4. Get comfy with crotchety Aunt Zelda. Our anxiety about creative fear is often more paralyzing than the fear itself. If you can accept that fear and self-doubt are inevitable parts of the process—and are things that even wildly successful writers, artists, and performers grapple with—you will diminish the negative power of insecurity. Try to develop a mantra to use when doubts arise. “Oh, it’s you again, Aunt Zelda. I see you’ve come back for another visit. Sit down and have a cup of tea over here while I carry on with my creative practice.” By acknowledging the fearsome inner critic of Aunt Zelda, and not resisting her arrival, you are free to move ahead. You might even be able to summon up a bit of empathy for Aunt Zelda, who has nothing better to do than drive all over town in her ancient Oldsmobile, just looking for the next person she can inject with fear, doubt, and perhaps even a wholesale existential crisis. Just say, “Thanks, but no,” to Aunt Zelda and stay focused on your creative process. Remember: Just because Aunt Zelda shows up doesn’t mean you have to get into her aging Oldsmobile and go for a ride.

The piece above originally appeared as a guest post at the fabulous Bliss Habits.


Kelly: Weekly Challenge…What’s Next?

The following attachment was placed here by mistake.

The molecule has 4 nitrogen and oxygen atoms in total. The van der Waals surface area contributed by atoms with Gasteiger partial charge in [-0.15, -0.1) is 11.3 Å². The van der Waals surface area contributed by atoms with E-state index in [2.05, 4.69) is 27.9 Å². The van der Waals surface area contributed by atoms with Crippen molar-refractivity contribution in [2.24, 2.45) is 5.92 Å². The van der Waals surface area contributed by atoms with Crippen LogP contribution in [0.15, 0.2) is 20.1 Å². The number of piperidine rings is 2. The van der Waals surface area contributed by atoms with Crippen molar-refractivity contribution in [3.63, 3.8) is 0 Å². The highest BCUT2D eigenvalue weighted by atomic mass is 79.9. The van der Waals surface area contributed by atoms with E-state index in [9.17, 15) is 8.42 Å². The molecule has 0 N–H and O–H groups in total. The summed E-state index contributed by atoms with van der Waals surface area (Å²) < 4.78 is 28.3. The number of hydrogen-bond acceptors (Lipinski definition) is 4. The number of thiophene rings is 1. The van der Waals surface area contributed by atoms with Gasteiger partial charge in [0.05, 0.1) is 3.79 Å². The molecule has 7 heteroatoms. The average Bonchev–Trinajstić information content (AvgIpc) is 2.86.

dog days

The dog days of summer are upon us, and the leaves of my gerbera daisies have browned along the edges, having long given up having the energy to bloom.  These dog days bring about the start of Fall term in my world, which usually brings about a renewed sense of energy for me. Yet this year, it has not.  Today is the first day of Fall term, and instead of feeling invigorated and ready for the start of a new year, I’m tired, hot, overscheduled and, as I set up a tent and lugged around 30 cases of water and drinks for Welcome Back at 7:30 this morning, sorely missing my staff person whose position was recently eliminated.

I spent a good part of the weekend doing what I so rarely do: absolutely nothing but sit on the couch and watch movies (well okay, in between six loads of laundry and a few updates on my website). I really needed that down time.  The girls lounged around with me, and DH took some good long naps, not feeling well.  Over the course of the weekend, I did a lot of thinking about what’s important and what’s not…what’s needed to keep me happy and what just weighs me down.  Being overscheduled is nothing new in my world, and as a working mother, much of it is out of my hands, but I’ve hit the point where I need to take some things back to make the required parts of the juggle a little more manageable.  I find that I probably spend a little too much time online, and while some of that is necessary to manage my online business presence and keep up with good friends who are far away, some of it is voluntary.  It’s those voluntary parts I need to let go of to make room for those more important things…like more time with my kids and more time to make art just for me and no one else, the kind of art I don’t have to worry about keeping an inventory of for the Riverside Arts Market and my juried shows…the kind of art I can make with my girls…the kind of art that just lets me play without feeling the pressure of a deadline.